Whether you’re looking for catering positions or account executive jobs, job hunting can be hard. And the hardest thing of all is staying motivated to keep job hunting when you haven’t heard back from the recruiter or, worse still, have just received a rejection letter.
For any job seeker the biggest battle you face is the internal battle you fight with yourself: whilst you’re telling yourself you’re not good enough and you’re never going to get a job you still have to put on a brave face and keep sending out those perfectly targeted CVs.
So how do you stay motivated when you’re job hunting? Well we have some tips:
1. Get into a routine
Many unmotivated job seekers find they apply for roles as and when they feel like it, sleep until late, and find any excuse to leave their computers and sit and watch daytime TV instead of visiting recruitment websites. If you’re this kind of jobseeker, you’re only setting yourself up for more failure.
Instead you need to treat job hunting like it’s a job, and your new 9-5 role is getting yourself employed! Set an alarm and get out of bed bright and early. Have a shower and get dressed: nothing was ever achieved by someone still sitting in their pyjamas at lunchtime! Write a motivational checklist of things you want to do each day, such as apply for five new roles or review your CV. Avoid checking Facebook constantly: nothing will have changed in the 30 minutes since you last checked it! Finally, pick up the phone. Proactively calling recruiters lets them know you’re keen and eager to find a new role.
2. Don’t let job hunting change your personality
Your friends, family, and everyone who loves you will understand that job hunting is a difficult time, and you’re not going to be the best version of you right now. But don’t use this as an excuse to take out your anger and frustrations on the people closest to you. Try to remember that your unemployment will be just as tough on those who love you as it is on you. It is painful for your parents to watch you struggle. Your partner might worry about how you’re going to pay the bills.
Don’t forget that just because you’re not working doesn’t mean you can’t still contribute something to your home. Spend your down time doing some chores around the house: this will be especially appreciated if you still live at home with your parents. Also remember to ask your partner or friends about their careers and working days. It might be painful to talk about the work place when you’re out of work, but your friends and family will appreciate you showing an interest in that area of their lives.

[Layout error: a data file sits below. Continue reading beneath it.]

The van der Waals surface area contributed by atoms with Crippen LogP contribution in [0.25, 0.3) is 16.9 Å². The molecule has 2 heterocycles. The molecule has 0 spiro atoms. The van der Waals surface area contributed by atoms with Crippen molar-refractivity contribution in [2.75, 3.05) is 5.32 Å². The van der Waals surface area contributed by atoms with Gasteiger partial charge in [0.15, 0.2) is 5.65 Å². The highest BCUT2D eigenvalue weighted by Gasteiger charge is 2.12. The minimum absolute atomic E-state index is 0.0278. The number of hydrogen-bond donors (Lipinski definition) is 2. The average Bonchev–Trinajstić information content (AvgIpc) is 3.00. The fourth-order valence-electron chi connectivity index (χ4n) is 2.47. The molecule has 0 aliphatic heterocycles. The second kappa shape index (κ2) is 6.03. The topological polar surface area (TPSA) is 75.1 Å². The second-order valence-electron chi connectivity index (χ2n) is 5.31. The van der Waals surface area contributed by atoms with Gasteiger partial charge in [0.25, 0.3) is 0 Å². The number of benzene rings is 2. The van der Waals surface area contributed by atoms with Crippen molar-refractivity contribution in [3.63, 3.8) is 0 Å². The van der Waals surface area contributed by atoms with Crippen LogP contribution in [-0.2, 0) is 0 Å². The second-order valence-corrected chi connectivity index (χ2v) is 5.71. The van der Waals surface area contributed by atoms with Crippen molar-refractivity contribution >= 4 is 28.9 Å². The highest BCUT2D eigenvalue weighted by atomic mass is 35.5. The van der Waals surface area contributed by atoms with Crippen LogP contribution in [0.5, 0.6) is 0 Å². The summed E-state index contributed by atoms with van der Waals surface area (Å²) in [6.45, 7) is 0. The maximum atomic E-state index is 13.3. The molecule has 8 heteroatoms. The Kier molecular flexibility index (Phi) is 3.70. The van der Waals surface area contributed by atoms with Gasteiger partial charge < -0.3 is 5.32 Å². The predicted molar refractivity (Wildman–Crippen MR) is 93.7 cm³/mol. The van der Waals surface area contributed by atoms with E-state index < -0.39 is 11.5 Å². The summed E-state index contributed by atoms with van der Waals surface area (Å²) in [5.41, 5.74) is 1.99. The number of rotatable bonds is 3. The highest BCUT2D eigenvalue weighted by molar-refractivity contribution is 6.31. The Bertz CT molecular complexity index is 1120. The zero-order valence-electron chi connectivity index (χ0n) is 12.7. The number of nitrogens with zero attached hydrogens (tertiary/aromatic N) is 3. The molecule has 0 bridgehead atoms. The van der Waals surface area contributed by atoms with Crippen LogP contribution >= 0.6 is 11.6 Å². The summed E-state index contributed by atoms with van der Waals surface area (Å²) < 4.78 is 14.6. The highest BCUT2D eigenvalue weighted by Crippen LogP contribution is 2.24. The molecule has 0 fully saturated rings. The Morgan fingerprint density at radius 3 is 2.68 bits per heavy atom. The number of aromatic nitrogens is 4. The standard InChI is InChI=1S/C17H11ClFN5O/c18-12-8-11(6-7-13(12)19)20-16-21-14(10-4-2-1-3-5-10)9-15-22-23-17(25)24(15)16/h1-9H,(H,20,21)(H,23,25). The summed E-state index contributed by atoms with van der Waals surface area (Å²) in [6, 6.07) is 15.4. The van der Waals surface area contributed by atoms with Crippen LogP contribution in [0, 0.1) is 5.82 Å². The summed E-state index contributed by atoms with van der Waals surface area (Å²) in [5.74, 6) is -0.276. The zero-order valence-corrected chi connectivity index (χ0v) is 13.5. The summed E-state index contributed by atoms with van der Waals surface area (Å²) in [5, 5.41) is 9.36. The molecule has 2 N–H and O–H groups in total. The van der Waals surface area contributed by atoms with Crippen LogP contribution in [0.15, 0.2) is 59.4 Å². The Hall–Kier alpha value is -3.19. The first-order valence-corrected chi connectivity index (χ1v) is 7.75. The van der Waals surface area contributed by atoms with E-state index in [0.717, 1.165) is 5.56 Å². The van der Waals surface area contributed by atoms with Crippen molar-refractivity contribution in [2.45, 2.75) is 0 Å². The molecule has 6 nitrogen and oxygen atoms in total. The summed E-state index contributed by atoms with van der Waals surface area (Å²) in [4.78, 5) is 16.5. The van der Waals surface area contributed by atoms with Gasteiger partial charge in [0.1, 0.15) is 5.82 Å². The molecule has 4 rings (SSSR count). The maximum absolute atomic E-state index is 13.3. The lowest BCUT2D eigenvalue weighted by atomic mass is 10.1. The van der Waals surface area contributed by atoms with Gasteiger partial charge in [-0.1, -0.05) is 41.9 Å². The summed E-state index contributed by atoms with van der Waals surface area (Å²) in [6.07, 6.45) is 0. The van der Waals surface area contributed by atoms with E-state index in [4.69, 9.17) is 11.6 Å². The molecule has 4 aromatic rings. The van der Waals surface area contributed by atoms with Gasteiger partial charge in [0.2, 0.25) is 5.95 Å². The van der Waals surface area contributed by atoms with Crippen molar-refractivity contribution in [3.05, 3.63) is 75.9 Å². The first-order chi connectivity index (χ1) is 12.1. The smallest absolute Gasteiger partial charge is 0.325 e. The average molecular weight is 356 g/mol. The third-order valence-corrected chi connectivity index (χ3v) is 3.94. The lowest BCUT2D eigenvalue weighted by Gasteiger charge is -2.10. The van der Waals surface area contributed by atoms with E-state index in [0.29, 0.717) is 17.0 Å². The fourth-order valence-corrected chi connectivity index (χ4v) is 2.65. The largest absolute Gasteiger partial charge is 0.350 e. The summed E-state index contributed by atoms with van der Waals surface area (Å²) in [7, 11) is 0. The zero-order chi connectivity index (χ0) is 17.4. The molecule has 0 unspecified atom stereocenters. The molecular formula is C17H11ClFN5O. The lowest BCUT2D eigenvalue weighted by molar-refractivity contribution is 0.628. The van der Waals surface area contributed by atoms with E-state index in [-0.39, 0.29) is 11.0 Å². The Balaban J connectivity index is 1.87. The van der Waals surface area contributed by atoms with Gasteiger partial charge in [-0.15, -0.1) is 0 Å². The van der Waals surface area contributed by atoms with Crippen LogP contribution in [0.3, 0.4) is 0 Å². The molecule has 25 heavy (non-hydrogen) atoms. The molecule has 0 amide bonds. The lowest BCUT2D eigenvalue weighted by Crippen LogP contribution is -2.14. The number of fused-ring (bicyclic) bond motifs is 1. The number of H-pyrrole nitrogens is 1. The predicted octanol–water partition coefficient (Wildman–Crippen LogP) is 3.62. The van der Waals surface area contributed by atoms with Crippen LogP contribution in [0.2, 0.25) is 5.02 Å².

3. Don’t take it personally
When they see another rejection letter sitting on the door mat, or receive another email telling them they just weren’t right for the job, many job hunters find their motivation levels dip dramatically, and blame themselves for not getting the role. This is something every job hunter experiences at least once, and really shouldn’t get you down. Acknowledge your feelings of disappointment, and then try to move on.
Want to turn this rejection into something positive? Then ask for feedback from the interviewer. They might say something nice about your application, which will boost your self esteem. More helpfully, they’re also likely to give you feedback about what you can improve on that will help you get the next role!
Finally, remember how many successful people have had to accept failure on their path to achieving what they wanted. Notch these first few failures up to experience, and know that the perfect job is out there for you somewhere.
Tor Brierley is a freelance writer who has written for Yahoo, Brand Republic, and gurgle magazine.